Health Experts, Event Organizers Offer Tips for Beating the Heat in Advance of Hoopfest, Ironman Coeur d’Alene

Health Experts, Event Organizers Offer Tips for Beating the Heat in Advance of Hoopfest, Ironman Coeur d’Alene

Jun 23, 2015

Events expected to draw thousands of individuals outdoors, temperatures likely to exceed 100 degrees F

For more information, contact: Melanie Collett, Panhandle Health District PIO, (208) 415-5108, Kim Papich, SRHD Public Information Officer, (509) 324-1539 or

SPOKANE, Wash. and COUER D’ALENE, Idaho – June 23, 2015 – With extreme heat on its way, and large crowds of athletes and spectators expected in Spokane and northern Idaho this weekend for Hoopfest and Ironman Coeur d’Alene, health experts are warning the community that hot weather can be more than just uncomfortable—it can pose a threat to people’s lives.

People who exercise in extreme heat are more likely to become dehydrated and develop heat-related illness, including heat stroke which occurs when the body is no longer able to regulate its temperature. If not treated immediately, heat stroke can lead to death or permanent disability. Heat exhaustion is a milder form of heat-related illness that can develop within hours of exposure to high temperatures and not drinking enough fluids.

For both athletes and spectators, it is important to stop all activity and get to a cool environment if feeling faint or weak. Also, know the signs of heat-related illness and the simple things people can do—like drinking plenty of water—to reduce their risk.

“Heat-related illness is preventable, so we highly encourage athletes and fans to educate themselves on how to recognize and prevent it,” said Dr. Joel McCullough, Spokane Regional Health District health officer. “The key here is to drink before, during and after outdoor activity. If athletes or spectators are already thirsty before heading outside, they are already on their way to dehydration.”

Heat stroke is an emergency and requires immediate medical care—it can be fatal. Signs of heat stroke include; a body temperature of over 104 degrees; a change in behavior such as confusion; light headedness; dry flushed skin; not sweating in spite of the heat; a strong rapid pulse or a slow weak pulse; and unconsciousness. These symptoms may progress to a coma.

The symptoms of heat exhaustion include feeling lightheaded, weakness, nausea and fainting. A person suffering from heat exhaustion may feel uncoordinated, perhaps thirsty and sweat a lot. Their skin may feel cold, although their body temperature may be normal. Being exposed to high temperatures for too long can also cause muscle cramps and swelling in the feet or ankles. What to do: usually, resting in a cool place (air conditioning is the best way to prevent heat-related illness), staying out of direct sunlight, drinking plenty of water or fluids (but not alcohol or caffeine), and washing off with cool water if possible is sufficient to remedy this condition. If precautions are not taken or the person is not treated, heat exhaustion may turn into life-threatening heat stroke.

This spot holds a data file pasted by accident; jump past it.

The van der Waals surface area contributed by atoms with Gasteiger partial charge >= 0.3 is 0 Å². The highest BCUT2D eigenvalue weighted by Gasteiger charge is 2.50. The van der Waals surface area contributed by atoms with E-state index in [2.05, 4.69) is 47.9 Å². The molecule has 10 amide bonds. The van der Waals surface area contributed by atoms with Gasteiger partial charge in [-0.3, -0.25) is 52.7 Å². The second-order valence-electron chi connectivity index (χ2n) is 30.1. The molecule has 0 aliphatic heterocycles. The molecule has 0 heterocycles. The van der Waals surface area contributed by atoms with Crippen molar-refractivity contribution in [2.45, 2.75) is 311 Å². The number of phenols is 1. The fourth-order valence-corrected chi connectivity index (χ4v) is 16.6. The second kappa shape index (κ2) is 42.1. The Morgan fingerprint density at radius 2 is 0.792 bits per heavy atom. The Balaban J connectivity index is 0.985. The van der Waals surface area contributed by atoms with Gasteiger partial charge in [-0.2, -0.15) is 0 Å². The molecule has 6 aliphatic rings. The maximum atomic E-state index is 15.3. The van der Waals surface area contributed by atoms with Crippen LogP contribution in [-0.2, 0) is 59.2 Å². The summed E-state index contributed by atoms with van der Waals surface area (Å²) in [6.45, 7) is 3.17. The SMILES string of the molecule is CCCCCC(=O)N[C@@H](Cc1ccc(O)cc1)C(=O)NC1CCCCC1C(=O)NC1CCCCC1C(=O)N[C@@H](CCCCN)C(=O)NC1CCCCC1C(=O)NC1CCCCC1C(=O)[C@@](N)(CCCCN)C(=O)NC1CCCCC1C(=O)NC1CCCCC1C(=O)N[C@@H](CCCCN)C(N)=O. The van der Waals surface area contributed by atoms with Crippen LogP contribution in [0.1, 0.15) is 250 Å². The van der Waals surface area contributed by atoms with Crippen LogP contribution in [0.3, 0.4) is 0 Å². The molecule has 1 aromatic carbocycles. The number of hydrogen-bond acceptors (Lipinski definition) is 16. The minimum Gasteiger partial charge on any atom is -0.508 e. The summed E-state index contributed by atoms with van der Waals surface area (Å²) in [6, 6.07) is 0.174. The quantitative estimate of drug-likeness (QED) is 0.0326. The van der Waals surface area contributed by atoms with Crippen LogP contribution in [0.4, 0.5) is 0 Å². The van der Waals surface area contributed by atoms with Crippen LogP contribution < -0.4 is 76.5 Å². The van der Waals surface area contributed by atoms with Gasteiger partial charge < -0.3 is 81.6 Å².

Hoopfest staff ordered cool-air misters and fans for this weekend and organizers plan to have extra water for court monitors, who usually spend six to seven hours on the asphalt courts. Volunteer medical teams staffing Hoopfest will be prepared to treat heat stroke, heat exhaustion and sun burns. Ironman organizers will be providing specific tips to its athletes for avoiding heat-related illness at the pre-event athlete meeting and to its athletes and volunteers via email. Athletes who are exhibiting signs of heat exhaustion may also be asked to pause for health evaluation at check-points during the race.

Those at greatest risk for heat-related illness include infants and children up to four years of age, people 65 years of age and older, people who are overweight, and people who are ill or on certain medications.

To avoid heat-related illness on hot days:

  • Drink plenty of water or fruit and vegetable juices. During heavy exercise in a hot environment, drink two to four glasses (16-32 ounces) of cool fluids each hour. Avoid caffeine or alcohol.
  • Limit your time outdoors, especially in the afternoon when the day is hottest.
  • Stay out of the sun, take frequent breaks and watch for signs of heat exhaustion or heat stroke.
  • Wear a high SPF sunscreen (at least 30 SPF) and remember to reapply it, especially if you are perspiring or coming in contact with water.
  • Dress for the weather. Loose-fitting, light-colored cotton clothes are cooler than dark colors or some synthetics.
  • If you live in a home without fans or air conditioning, open windows to allow air flow, and keep shades, blinds or curtains drawn in the hottest part of the day or when the windows are in direct sunlight. Try to spend at least part of the day in an air conditioned place like a shopping mall, a store, the library, a friend’s house, or the movies. Cool showers or a cool bath can help, too. Do not use a fan when the air temperature is above 95 degrees, it will blow hot air, which can add to heat stress.
  • Never leave a child or a disabled or elderly person or a pet in an unattended car, even with the windows down. A closed vehicle can heat up to dangerous levels in as little as ten minutes. Lock parked cars to prevent children from playing in them.

For more information about avoiding heat-related illness, see the U.S. Centers for Disease Control web page. More information can also be found at, including this Heat Stress Fast Facts rack card.